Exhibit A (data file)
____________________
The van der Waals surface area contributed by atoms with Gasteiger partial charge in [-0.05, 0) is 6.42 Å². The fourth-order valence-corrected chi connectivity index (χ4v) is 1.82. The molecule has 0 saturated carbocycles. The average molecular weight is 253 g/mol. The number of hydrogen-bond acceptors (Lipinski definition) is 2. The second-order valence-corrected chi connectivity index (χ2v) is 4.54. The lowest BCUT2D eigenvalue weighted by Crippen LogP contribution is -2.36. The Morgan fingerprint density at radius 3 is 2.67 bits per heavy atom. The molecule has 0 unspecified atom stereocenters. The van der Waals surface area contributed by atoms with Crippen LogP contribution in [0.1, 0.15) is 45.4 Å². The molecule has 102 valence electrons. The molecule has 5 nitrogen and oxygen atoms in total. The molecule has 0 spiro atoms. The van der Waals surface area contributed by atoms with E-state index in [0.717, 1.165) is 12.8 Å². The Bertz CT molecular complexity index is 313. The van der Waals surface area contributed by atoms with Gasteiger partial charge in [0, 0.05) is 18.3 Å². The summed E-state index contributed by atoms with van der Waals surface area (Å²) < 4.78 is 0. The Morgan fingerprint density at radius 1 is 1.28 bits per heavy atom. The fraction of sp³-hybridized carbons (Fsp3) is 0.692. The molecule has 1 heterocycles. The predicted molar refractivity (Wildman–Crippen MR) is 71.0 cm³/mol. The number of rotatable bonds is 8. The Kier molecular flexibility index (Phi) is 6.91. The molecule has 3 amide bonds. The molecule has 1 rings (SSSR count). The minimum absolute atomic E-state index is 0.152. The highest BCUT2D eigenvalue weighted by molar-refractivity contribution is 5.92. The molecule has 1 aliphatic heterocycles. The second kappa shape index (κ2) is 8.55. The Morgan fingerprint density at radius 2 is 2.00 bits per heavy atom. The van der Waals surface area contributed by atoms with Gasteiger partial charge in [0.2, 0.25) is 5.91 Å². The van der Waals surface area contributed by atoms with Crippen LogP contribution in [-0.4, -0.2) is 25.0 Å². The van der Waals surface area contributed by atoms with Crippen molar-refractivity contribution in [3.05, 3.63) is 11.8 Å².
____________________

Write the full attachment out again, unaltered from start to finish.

The van der Waals surface area contributed by atoms with Gasteiger partial charge in [-0.05, 0) is 6.42 Å². The fourth-order valence-corrected chi connectivity index (χ4v) is 1.82. The molecule has 0 saturated carbocycles. The average molecular weight is 253 g/mol. The number of hydrogen-bond acceptors (Lipinski definition) is 2. The second-order valence-corrected chi connectivity index (χ2v) is 4.54. The lowest BCUT2D eigenvalue weighted by Crippen LogP contribution is -2.36. The Morgan fingerprint density at radius 3 is 2.67 bits per heavy atom. The molecule has 0 unspecified atom stereocenters. The van der Waals surface area contributed by atoms with Crippen LogP contribution in [0.1, 0.15) is 45.4 Å². The molecule has 102 valence electrons. The molecule has 5 nitrogen and oxygen atoms in total. The molecule has 0 spiro atoms. The van der Waals surface area contributed by atoms with E-state index in [0.717, 1.165) is 12.8 Å². The Bertz CT molecular complexity index is 313. The van der Waals surface area contributed by atoms with Gasteiger partial charge in [0, 0.05) is 18.3 Å². The summed E-state index contributed by atoms with van der Waals surface area (Å²) < 4.78 is 0. The Morgan fingerprint density at radius 1 is 1.28 bits per heavy atom. The fraction of sp³-hybridized carbons (Fsp3) is 0.692. The molecule has 1 heterocycles. The predicted molar refractivity (Wildman–Crippen MR) is 71.0 cm³/mol. The number of rotatable bonds is 8. The Kier molecular flexibility index (Phi) is 6.91. The molecule has 3 amide bonds. The molecule has 1 rings (SSSR count). The minimum absolute atomic E-state index is 0.152. The highest BCUT2D eigenvalue weighted by molar-refractivity contribution is 5.92. The molecule has 1 aliphatic heterocycles. The second kappa shape index (κ2) is 8.55. The Morgan fingerprint density at radius 2 is 2.00 bits per heavy atom. The van der Waals surface area contributed by atoms with Gasteiger partial charge in [0.2, 0.25) is 5.91 Å². The van der Waals surface area contributed by atoms with Crippen LogP contribution in [-0.4, -0.2) is 25.0 Å². The van der Waals surface area contributed by atoms with Crippen molar-refractivity contribution in [3.05, 3.63) is 11.8 Å².